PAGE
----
How changes in the web hosting end user market will affect your business

October 10, 2006 at 9:38 pm Leave a comment

by Rodney Ringler 

One of the hardest tasks facing any web hosting company is stumbling on a winning formula that drives sales and accelerates company growth through a healthy cash flow. Some hosts arrive at this stage with a rough idea of the ingredients used in their recipe however rarely are they able to pinpoint the exact reason. A multitude of reasons and factors contribute to the success of an individual hosting company’ success and once you have a vague idea of the factors which have made a positive effect on your business, it’s hard not to blindly repeat those practices in the hope of continued success.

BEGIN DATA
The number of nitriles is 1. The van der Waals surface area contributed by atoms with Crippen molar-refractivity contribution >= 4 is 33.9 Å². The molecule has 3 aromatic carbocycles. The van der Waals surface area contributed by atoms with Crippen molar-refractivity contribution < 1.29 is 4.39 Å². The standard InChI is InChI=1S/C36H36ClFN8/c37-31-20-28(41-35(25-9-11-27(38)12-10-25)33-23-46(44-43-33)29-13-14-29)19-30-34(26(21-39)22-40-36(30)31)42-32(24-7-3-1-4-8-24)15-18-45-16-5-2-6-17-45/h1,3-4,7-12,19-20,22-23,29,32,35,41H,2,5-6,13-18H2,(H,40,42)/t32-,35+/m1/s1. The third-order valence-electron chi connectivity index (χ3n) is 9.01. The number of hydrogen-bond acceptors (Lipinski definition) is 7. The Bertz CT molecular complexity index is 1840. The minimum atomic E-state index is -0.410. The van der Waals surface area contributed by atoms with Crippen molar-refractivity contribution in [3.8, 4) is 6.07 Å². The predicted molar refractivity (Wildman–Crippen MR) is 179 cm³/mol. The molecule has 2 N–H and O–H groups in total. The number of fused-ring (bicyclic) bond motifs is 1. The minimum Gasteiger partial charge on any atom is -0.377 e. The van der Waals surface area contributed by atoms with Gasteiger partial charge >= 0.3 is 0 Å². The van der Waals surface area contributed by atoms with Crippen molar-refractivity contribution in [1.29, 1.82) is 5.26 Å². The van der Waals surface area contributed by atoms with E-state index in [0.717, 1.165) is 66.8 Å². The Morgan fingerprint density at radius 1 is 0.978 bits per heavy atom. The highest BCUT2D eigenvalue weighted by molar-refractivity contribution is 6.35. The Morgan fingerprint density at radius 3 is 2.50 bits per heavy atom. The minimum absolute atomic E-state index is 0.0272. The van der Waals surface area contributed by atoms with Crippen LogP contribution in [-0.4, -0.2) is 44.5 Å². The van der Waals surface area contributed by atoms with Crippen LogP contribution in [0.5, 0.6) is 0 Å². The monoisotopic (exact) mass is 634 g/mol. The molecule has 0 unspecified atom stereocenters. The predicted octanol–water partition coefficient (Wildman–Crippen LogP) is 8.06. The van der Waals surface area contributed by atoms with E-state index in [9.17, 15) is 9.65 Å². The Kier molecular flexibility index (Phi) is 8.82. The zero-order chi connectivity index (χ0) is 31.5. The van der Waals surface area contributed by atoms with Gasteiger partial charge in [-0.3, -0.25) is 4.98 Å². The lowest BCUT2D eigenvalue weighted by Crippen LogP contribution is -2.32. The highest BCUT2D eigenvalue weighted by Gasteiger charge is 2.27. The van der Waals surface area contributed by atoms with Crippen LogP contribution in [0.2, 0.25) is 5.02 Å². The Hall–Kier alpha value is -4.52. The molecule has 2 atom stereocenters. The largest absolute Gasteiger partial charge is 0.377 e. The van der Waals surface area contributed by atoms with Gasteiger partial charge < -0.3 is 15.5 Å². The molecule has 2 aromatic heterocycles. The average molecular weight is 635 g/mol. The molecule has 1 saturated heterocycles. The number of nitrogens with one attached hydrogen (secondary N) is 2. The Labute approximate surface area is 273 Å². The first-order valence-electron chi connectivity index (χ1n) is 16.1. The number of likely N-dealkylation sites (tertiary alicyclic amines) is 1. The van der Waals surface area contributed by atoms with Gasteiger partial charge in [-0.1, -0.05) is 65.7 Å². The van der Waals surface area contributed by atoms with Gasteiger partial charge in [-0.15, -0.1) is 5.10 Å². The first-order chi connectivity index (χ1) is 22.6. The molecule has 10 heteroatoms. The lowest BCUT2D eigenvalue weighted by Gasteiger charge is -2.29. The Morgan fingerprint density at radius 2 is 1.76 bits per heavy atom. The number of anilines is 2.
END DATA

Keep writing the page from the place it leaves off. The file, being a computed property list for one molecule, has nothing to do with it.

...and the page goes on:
What this article aims to do is explore some of the recent changes in the hosting market, the behavioural pattern of consumers and predict trends which can be used to examine your current practices. If you have a clearer idea of ‘why’ something you are doing is successful, you can be confident in being able to adapt the way you do things when the underlying factors change. Stumbling through with no idea of why you are currently successful can only lead to pure frustration when what used to work to perfection suddenly starts to yield drastically poor results instead.

The key change in the market is that hosting consumers today are overwhelmed by more choices of services and suppliers than they could ever possibly use. What this means is that a company with a quality hosting product (e.g. Tier 1 network, top grade hardware and software investments) is still not guaranteed to sell their product. In order to succeed, the host must be clearly able to differentiate their company and service. That means understanding the modern customer and throwing away what you ‘used’ to know about selling.

Through overexposure the average consumer has become used to ‘aggressive’ sales techniques from years gone by which are still used today by many hosts. Anyone with a basic background in sales is taught two basic rules.